Four Practical Revolutions in Management: Systems for Creating Unique Organizational Capability
In Four Practical Revolutions in Management: Systems for Creating Unique Organizational Capability, authors Shoji Shiba and David Walden significantly revise their classic text on leading management systems -- A New American TQM. This book is a comprehensive approach to business management that goes beyond business operations improvement.
The authors demonstrate a program for establishing a sophisticated, state-of-the-art management system that creates unique organizational capabilities. Containing new methodologies and case studies, the book is one of the most extensive in the management field and provides a step-by-step program for implementing leading management techniques.
To create a successful management system, the authors argue that companies must be organized around four major areas of practice called the "four revolutions." They are customer focus, continuous improvement, total participation, and societal networking. For each of the areas, the book presents proven methods that enable dynamic implementation strategies.
Any effective management system begins with the customer. Companies must learn to integrate a customer's concerns into their own. The book presents how to embrace the "market-in" concept and integrate the other skills in the book into a management strategy that focuses on the customer.
For a company to be successful in the 21st century, it must continually improve its processes to meet the ever-changing needs of the customer. This book introduces important tools for process discovery, management, and improvement. In the process, it moves beyond "reactive improvement" methods to "proactive improvement" efforts.
The key to creating a dynamic management system is employee participation. Employees are the ones who work on the issues of quality and customer satisfaction on a daily basis. This book presents skills such as hoshin management, team-building, creating structures for mobilization, and leading change and breakthrough.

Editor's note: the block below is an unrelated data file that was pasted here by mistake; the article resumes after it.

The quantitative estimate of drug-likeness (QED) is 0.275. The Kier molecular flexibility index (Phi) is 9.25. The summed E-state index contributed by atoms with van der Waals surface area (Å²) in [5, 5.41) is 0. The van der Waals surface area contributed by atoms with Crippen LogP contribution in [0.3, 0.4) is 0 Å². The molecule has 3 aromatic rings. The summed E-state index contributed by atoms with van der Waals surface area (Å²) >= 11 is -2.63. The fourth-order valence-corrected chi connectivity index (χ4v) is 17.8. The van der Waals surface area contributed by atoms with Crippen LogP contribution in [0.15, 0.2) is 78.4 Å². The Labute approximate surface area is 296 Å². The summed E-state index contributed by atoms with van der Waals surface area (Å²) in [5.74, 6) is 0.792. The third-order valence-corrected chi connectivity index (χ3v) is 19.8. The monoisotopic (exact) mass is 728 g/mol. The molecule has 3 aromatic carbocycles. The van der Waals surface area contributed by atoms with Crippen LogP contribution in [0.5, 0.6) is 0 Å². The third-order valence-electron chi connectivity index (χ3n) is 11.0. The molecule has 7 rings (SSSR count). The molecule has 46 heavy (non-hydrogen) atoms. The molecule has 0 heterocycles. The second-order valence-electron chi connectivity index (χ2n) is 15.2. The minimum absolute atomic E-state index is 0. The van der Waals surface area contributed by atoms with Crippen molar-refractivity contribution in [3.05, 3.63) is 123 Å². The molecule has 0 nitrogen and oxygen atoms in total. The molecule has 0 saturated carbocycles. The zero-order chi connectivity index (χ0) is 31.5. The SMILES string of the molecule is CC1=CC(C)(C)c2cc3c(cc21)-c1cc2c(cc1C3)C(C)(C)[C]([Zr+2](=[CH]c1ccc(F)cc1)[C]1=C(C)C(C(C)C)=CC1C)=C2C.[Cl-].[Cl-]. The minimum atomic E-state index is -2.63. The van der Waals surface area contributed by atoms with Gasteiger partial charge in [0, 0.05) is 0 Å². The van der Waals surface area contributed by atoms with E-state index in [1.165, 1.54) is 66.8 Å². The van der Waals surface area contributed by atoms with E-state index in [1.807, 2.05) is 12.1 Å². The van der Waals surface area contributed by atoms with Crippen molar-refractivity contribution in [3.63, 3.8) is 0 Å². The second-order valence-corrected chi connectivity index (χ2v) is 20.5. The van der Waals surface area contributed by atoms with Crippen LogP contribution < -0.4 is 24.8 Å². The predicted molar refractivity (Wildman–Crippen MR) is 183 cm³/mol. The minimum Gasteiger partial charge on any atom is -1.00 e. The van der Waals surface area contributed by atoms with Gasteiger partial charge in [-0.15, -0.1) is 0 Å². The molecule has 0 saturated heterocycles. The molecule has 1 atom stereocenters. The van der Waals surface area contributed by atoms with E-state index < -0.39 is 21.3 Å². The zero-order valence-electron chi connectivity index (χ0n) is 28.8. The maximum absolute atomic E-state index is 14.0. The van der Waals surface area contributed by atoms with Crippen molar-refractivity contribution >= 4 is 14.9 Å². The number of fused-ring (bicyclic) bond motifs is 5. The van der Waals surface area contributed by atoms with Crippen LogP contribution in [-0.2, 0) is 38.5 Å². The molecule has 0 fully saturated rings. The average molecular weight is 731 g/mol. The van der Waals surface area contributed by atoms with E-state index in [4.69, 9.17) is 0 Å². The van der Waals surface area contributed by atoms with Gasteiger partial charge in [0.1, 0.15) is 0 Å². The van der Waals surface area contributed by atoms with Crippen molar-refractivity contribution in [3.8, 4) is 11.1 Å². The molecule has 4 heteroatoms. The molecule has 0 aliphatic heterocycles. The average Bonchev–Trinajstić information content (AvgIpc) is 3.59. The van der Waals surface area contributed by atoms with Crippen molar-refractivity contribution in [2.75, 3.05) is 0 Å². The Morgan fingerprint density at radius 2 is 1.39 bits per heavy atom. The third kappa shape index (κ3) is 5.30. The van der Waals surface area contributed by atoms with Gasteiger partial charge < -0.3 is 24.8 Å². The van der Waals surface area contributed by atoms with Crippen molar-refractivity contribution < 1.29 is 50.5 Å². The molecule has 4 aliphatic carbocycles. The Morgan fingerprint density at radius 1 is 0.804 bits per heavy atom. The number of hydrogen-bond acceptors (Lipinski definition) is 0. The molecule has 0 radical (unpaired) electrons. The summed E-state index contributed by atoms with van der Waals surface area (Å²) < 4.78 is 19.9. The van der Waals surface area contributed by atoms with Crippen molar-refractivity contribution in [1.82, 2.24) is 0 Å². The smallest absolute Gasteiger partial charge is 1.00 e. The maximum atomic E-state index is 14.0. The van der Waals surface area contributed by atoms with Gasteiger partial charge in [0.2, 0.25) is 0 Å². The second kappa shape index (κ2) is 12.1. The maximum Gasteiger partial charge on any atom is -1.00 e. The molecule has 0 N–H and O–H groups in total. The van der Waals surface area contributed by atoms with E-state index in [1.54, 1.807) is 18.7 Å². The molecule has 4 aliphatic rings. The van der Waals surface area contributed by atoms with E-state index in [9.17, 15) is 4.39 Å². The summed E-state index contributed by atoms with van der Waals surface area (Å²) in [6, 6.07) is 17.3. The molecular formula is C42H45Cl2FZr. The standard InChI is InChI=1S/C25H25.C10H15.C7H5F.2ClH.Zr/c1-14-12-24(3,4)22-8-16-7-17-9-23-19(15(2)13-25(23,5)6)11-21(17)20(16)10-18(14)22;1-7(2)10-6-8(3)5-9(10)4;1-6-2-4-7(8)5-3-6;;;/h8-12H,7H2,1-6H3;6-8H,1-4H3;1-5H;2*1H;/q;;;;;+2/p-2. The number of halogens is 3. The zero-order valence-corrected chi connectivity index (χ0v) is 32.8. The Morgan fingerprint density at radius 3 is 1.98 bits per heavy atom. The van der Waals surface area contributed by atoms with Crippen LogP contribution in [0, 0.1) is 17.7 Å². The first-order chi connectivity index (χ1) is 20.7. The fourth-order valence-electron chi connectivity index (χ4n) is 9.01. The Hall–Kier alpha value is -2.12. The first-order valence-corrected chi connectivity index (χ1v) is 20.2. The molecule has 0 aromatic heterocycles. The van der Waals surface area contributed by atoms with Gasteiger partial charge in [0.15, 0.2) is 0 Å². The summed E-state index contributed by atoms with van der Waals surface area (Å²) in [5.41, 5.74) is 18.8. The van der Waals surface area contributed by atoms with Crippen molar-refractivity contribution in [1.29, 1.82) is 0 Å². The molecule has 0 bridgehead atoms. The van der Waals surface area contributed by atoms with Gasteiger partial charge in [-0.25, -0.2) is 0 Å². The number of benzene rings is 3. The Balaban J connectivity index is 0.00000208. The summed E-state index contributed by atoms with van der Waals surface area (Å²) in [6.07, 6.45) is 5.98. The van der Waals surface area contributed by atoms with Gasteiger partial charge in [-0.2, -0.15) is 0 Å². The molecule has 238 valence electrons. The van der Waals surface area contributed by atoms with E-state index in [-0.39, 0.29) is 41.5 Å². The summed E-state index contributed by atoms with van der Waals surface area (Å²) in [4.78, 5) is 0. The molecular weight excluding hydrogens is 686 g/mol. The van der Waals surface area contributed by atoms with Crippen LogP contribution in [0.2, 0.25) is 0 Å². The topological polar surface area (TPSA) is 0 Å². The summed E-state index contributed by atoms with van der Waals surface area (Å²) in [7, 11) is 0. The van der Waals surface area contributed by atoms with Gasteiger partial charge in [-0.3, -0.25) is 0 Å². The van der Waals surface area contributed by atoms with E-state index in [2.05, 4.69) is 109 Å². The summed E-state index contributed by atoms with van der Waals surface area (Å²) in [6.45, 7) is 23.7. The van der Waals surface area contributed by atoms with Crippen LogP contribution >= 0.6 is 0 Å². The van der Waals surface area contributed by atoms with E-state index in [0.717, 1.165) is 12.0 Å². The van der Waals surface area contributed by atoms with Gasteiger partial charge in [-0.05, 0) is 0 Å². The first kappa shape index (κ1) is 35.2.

Besides a company's internal audience, another source of business improvement ideas is societal networking. This is the set of companies, customers, and suppliers associated with any organization, that can learn from the experiences of these groups. To develop these valuable resources into a comprehensive management strategy, the book covers "mutual learning" methods, as well as keys for integrating various management methodologies.
This book includes:
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The Evolution of the Customer Satisfaction Concept
Survival in a Rapidly Changing World
Developing a Unique Organizational Capability
Evolution of Customer Focus and Its Challenges
PART 2BMANAGING EXISTING PROCESSES
Process Discovery Example
PART 3CTEAM SKILL DEVELOPMENT
Evolution of a Japanese QC Team
CrossFunctional CQM Design Team
Core Teams at Analog Devices
PART 3DORGANIZATIONAL SKILL DEVELOPMENT
CEO Involvement at Teradyne
Infrastructure for Mobilization
Process Control and Variation
Reactive Improvement and the 7 Steps Method
Broken Pellicle 7 Steps at Analog
Management Diagnosis of the 7 Steps of Reactive Improvement
Steps Diagnosis at Analog
Process Management Mobilization Case StudyTeradyne
PART 2CONETIME EFFORTS
Steps Mobilization at Teradyne
PART 2DFINDING NEW DIRECTIONS
BBN Customer Visitation Program Case Study
Applying Proactive Improvement to Develop New Products
Societal Networking for Concept Engineering Development
Contextual Inquiry at Digital
PART 3BINDIVIDUAL SKILL DEVELOPMENT
Societal Networking via CQM Study Group on Conversation
Coordinating Behavior in Gary Burchills Management Team
SerVend Example of Goals Values and Mission
Monitoring Improvement Teams at Teradyne
U S Focused Strategies for PhaseIn
Benchmarking from Xerox
Six Sigma from Motorola
PART 3EORGANIZATIONAL UNIQUENESS
Leading Process Improvement
Further Case Studies in Mobilization
The Practice of Breakthrough
Ongoing Integration of Methods
About the Authors